Tragically, Joe Hattem knows all too well how important it is to have an
advance directive. Nearly 11 years ago, his wife, Joyce, went in for a
routine MRI with contrast as a follow-up to a previous bout of pneumonia.
Due to a rare and on to the MRI that affected her ability to breathe,
she was rushed from an imaging center to
St. Joseph Hospital, Orange, where she was declared brain dead. After three days, Larry had to make
the difficult decision to remove his 69-year-old wife from life support.
"I looked at her lying in that hospital bed, and I knew what she would
want me to do—so I told everyone we had to let her go,” recalls
83-year-old Larry, a resident of Orange, California. “There was
never a doubt in my mind that I was doing the right thing, and it's
because we had talked about it for the last
20 or 30 years.”
The Hattems were married for 45 years and raised two sons.In their early years of marriage, they began taking evening walks through their neighborhood, hand in hand.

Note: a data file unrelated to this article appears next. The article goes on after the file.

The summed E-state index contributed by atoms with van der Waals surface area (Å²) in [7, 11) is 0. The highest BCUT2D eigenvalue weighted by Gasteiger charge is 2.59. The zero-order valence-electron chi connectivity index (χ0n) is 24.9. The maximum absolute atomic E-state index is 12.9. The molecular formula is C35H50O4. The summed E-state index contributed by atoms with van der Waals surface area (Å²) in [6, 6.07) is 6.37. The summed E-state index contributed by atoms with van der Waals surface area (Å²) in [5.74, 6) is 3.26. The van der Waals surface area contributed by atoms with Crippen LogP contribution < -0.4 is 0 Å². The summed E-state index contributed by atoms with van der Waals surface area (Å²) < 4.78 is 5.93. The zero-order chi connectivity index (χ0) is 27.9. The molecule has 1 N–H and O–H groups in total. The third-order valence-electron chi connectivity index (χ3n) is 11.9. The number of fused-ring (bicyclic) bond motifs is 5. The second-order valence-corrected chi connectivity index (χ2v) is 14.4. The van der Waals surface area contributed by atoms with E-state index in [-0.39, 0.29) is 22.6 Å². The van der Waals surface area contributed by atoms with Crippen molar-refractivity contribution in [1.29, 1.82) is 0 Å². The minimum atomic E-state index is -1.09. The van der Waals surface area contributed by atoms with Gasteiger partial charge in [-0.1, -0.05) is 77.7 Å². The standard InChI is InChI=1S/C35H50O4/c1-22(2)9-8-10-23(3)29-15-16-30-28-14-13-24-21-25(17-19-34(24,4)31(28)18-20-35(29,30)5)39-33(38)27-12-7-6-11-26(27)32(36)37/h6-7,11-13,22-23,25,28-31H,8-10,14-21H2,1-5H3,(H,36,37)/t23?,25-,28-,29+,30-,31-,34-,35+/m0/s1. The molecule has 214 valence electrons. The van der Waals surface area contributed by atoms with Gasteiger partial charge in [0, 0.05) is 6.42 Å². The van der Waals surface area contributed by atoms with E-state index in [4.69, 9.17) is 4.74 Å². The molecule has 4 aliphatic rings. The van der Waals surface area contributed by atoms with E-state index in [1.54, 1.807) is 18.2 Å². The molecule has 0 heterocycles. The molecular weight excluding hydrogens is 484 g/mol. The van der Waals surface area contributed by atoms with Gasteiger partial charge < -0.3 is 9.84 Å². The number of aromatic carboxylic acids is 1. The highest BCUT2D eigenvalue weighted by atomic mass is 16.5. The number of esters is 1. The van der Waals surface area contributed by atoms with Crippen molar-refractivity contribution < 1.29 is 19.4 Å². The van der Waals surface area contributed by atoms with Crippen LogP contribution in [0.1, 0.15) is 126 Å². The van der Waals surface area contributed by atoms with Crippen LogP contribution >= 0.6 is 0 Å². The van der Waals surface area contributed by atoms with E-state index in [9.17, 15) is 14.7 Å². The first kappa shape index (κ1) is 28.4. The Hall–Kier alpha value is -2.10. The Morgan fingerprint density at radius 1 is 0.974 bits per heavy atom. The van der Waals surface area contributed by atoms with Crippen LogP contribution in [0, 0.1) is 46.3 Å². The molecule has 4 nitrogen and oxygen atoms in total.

What started out as couple’s banter turned into more meaningful
conversations about what they would want in an end-of-life situation.
Knowing how important their wishes were to each other, they documented
it 20 years before they would ever need to refer to it.
“We knew it was on paper, but that, when push came to shove, it was
going to be hard to let the other one go,” says Larry. “Writing
it down was our way of reinforcing to each other that we had a great life,
and we agreed to do the right thing when the time came.”
Larry says he is amazed at the sympathy and compassion caregivers at St.
Joseph Hospital showed his family in those final days with his wife. In
fact, he has since become an advocate for the hospital, talking with other
families throughout the community about end-of-life issues, particularly
around how to have “those difficult conversations.”